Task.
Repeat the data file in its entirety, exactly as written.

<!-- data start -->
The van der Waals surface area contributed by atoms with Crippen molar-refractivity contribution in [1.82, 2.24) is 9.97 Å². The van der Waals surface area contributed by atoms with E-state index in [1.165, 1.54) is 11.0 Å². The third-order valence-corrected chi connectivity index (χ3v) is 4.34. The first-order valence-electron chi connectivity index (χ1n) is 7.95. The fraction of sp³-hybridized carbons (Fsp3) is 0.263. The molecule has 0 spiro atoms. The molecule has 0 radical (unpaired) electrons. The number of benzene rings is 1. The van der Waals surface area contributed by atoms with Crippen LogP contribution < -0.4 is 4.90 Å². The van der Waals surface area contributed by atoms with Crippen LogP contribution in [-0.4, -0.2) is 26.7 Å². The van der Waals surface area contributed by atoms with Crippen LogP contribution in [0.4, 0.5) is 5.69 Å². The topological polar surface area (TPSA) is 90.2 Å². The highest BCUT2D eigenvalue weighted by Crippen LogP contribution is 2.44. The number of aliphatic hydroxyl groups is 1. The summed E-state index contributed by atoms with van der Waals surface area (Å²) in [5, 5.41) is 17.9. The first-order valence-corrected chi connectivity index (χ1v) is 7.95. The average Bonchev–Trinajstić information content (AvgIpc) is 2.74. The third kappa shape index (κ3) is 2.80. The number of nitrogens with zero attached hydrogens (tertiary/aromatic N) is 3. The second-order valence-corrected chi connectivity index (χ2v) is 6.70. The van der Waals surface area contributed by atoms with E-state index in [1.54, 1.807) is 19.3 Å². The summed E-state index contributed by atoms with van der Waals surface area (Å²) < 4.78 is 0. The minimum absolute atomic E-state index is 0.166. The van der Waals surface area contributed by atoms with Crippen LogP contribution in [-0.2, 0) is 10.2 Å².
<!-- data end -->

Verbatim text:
The van der Waals surface area contributed by atoms with Crippen molar-refractivity contribution in [1.82, 2.24) is 9.97 Å². The van der Waals surface area contributed by atoms with E-state index in [1.165, 1.54) is 11.0 Å². The third-order valence-corrected chi connectivity index (χ3v) is 4.34. The first-order valence-electron chi connectivity index (χ1n) is 7.95. The fraction of sp³-hybridized carbons (Fsp3) is 0.263. The molecule has 0 spiro atoms. The molecule has 0 radical (unpaired) electrons. The number of benzene rings is 1. The van der Waals surface area contributed by atoms with Crippen LogP contribution < -0.4 is 4.90 Å². The van der Waals surface area contributed by atoms with Crippen LogP contribution in [-0.4, -0.2) is 26.7 Å². The van der Waals surface area contributed by atoms with Crippen LogP contribution in [0.4, 0.5) is 5.69 Å². The topological polar surface area (TPSA) is 90.2 Å². The highest BCUT2D eigenvalue weighted by Crippen LogP contribution is 2.44. The number of aliphatic hydroxyl groups is 1. The summed E-state index contributed by atoms with van der Waals surface area (Å²) in [5, 5.41) is 17.9. The first-order valence-corrected chi connectivity index (χ1v) is 7.95. The average Bonchev–Trinajstić information content (AvgIpc) is 2.74. The third kappa shape index (κ3) is 2.80. The number of nitrogens with zero attached hydrogens (tertiary/aromatic N) is 3. The second-order valence-corrected chi connectivity index (χ2v) is 6.70. The van der Waals surface area contributed by atoms with E-state index in [1.54, 1.807) is 19.3 Å². The summed E-state index contributed by atoms with van der Waals surface area (Å²) < 4.78 is 0. The minimum absolute atomic E-state index is 0.166. The van der Waals surface area contributed by atoms with Crippen LogP contribution in [-0.2, 0) is 10.2 Å².